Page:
Global industry group says revenue generated by digital music will likely surpass all physical formats soon.
Fueled by the popularity of streaming, digital music has matched and will likely soon surpass physical formats in the money it generates, a global industry group said Tuesday.
The IFPI, the London-based body for the recording business, described the boom in streaming services as good news for the industry even though overall revenue still slipped in 2014. For the first time, digital and physical music sales were roughly even with each representing 46 percent of revenue for the industry, with rights for performances, films and advertisements making up the rest.
“I think we will be looking in the next couple of years at digital surpassing physical,” said Frances Moore, chief executive of the IFPI, which stands for the International Federation of the Phonographic Industry. “We are seeing that streaming is really leading the digital market, and we can imagine a time when digital will be the majority of music sales,” she said.
Subscription services, which allow users to listen to unlimited music, still account for a fraction of the industry but revenue shot up 39 percent last year to $1.57 billion, according to the IFPI. The group estimated that 41 million people worldwide pay for music subscription services such as Swedish-based industry leader Spotify or Paris-based Deezer.
In a sign of the expected growth of the market, hip-hop mogul Jay Z recently bought the Tidal streaming service which he relaunched in collaboration with stars including Madonna and Daft Punk.
Amid the growth in streaming, physical sales of music as well as permanent downloads on sites such as iTunes kept falling. The drops contributed to the overall pictures for the global music industry—revenue of $14.97 billion in 2014, down a modest 0.4 percent from a year earlier.
But the picture had strong regional variations. The United States, the world’s largest music market, saw an overall increase of 2.1 percent. Japan, whose slowdown in music sales has been a drag in recent years on the global industry, saw an increase in digital revenue for the first time in five years as streaming services took hold.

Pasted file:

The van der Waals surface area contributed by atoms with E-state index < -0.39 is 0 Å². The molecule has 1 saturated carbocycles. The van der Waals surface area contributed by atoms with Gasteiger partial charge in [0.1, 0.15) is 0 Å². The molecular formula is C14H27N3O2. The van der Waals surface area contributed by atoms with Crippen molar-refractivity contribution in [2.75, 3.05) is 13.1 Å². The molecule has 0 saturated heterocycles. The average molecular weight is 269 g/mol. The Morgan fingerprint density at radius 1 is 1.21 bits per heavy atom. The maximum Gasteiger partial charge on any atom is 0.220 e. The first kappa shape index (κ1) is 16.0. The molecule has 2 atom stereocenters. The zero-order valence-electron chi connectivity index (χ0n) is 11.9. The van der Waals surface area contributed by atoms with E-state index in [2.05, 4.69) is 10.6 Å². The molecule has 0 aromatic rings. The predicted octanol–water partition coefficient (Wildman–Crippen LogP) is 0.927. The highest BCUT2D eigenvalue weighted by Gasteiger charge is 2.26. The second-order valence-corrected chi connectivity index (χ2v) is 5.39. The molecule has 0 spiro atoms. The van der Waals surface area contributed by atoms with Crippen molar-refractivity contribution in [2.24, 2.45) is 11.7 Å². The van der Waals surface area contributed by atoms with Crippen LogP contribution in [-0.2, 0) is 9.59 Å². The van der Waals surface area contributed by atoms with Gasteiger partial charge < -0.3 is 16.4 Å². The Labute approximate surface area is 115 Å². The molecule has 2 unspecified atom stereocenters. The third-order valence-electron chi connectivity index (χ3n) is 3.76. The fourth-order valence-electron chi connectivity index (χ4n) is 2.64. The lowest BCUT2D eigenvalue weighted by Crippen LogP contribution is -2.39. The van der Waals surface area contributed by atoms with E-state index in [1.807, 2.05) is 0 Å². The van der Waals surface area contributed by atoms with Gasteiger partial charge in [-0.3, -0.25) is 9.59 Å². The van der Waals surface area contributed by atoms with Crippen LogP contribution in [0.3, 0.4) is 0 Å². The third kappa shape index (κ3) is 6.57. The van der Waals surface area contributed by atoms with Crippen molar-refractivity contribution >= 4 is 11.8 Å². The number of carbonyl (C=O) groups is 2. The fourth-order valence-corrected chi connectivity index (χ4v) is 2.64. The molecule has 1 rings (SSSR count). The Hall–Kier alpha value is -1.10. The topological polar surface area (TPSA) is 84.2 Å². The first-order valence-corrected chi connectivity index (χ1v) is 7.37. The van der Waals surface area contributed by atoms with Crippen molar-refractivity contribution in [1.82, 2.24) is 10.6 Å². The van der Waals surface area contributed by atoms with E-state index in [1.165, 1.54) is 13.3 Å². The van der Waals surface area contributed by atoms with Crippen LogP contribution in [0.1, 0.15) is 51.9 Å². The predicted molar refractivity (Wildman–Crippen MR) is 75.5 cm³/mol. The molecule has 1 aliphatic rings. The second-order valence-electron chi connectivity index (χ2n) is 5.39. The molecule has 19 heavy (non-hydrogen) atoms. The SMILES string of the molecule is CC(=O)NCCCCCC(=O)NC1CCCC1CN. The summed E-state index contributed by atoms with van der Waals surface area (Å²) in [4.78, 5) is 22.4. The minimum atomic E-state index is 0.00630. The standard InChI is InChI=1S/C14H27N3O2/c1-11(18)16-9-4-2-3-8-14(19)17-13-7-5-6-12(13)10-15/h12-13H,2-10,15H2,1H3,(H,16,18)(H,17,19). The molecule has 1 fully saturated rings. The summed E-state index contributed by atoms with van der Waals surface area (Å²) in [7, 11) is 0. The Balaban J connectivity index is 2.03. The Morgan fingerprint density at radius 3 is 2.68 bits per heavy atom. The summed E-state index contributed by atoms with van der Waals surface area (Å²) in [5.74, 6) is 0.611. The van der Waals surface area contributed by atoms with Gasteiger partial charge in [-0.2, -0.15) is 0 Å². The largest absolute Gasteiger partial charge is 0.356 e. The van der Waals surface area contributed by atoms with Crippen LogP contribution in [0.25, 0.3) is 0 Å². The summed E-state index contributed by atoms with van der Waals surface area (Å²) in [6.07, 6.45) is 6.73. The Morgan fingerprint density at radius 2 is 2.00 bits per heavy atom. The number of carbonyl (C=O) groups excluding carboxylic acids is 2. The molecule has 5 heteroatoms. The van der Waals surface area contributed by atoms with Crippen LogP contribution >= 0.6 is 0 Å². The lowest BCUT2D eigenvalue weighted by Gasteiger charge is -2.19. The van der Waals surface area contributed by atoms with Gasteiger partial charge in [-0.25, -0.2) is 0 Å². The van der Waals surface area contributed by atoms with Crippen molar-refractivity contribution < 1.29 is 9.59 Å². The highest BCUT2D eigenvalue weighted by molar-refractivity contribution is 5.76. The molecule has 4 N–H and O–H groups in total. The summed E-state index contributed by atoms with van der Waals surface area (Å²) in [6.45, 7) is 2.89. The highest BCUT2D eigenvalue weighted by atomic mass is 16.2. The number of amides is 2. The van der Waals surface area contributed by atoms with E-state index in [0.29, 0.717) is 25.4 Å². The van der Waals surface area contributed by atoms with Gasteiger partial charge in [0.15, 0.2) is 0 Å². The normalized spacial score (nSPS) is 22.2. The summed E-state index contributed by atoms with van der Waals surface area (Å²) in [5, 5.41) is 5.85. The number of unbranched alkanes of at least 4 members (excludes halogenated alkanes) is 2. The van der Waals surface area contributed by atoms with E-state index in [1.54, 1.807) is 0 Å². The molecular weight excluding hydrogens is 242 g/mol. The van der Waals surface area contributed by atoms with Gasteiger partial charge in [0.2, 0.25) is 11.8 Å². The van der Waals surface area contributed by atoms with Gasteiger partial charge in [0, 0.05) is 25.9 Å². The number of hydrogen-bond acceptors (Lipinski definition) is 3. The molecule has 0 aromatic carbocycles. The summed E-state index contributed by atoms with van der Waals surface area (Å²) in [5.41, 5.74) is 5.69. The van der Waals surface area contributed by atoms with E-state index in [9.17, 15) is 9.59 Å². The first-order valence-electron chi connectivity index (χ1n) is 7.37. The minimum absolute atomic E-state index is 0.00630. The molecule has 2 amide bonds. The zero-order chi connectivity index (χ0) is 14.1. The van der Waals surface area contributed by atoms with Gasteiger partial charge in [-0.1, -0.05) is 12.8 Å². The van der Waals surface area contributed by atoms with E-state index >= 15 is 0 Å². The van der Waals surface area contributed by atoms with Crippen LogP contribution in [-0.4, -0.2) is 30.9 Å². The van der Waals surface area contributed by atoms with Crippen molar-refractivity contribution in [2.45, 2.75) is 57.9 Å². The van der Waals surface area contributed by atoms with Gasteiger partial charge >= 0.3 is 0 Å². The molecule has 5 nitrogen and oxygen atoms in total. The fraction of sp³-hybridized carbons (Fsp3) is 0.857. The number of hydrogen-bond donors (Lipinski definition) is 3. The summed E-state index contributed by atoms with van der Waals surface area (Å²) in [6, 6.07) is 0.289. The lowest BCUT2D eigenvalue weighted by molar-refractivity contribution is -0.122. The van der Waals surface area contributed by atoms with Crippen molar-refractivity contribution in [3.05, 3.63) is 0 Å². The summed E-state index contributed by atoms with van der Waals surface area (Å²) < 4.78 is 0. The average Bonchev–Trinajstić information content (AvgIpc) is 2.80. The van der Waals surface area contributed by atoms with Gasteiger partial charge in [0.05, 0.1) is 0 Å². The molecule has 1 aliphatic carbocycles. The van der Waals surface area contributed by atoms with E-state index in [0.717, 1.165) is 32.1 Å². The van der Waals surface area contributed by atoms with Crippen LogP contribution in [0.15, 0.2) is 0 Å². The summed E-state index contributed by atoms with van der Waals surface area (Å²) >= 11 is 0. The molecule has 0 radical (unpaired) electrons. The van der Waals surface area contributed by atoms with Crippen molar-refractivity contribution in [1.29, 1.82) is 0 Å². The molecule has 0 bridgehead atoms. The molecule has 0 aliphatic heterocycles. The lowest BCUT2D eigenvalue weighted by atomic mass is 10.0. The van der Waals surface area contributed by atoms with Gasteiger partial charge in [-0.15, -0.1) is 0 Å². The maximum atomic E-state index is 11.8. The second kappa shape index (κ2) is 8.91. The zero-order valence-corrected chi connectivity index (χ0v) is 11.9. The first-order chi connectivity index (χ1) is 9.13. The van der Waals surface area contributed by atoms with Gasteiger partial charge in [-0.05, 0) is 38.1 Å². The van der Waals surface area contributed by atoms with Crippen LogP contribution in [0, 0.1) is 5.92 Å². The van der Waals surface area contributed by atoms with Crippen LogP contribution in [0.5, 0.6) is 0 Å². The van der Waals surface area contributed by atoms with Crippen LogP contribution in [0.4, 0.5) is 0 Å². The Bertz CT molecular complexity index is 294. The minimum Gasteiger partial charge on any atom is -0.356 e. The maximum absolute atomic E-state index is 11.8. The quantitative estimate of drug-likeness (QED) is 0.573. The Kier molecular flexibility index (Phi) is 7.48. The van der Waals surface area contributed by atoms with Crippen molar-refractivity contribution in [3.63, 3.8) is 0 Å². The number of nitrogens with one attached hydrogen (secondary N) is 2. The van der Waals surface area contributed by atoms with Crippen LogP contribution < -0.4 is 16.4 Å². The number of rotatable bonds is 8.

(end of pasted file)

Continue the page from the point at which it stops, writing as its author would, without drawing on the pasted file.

CDs are still far more popular than digital music in Japan, which nonetheless saw revenue decline by 5.5 percent in 2014, although it was an improvement from a 16.7 percent tumble the year before. Physical sales also remain the key format in Germany, where overall revenue still grew 1.9 percent in contrast to declines in Britain and France.
The strongest growth globally came in South Korea, where revenues grew by 19.2 percent. South Korea along with Nordic nations have been especially enthusiastic about embracing streaming.
Pharrell Williams’s “Happy” was the most downloaded single globally in 2014, with Taylor Swift the most popular artist, according to the IFPI.
With the industry seeing a future in streaming, Moore said that the IPFI planned a renewed campaign to press YouTube and other sites to license music consistently.
YouTube, owned by search engine giant Google, enjoys so-called “safe harbor” status under U.S. law that lets it avoid liability for copyright infringement as it is considered an Internet service provider.
The IFPI, in data released in the report, said that more than half of all Internet users accessed music through video sites such as YouTube in the past six months. The rule “completely distorts” the market as “services like Spotify and Deezer have to take proper licenses,” Moore said.
Moore said that the industry would press the case first with the European Union, where there have been ongoing discussions.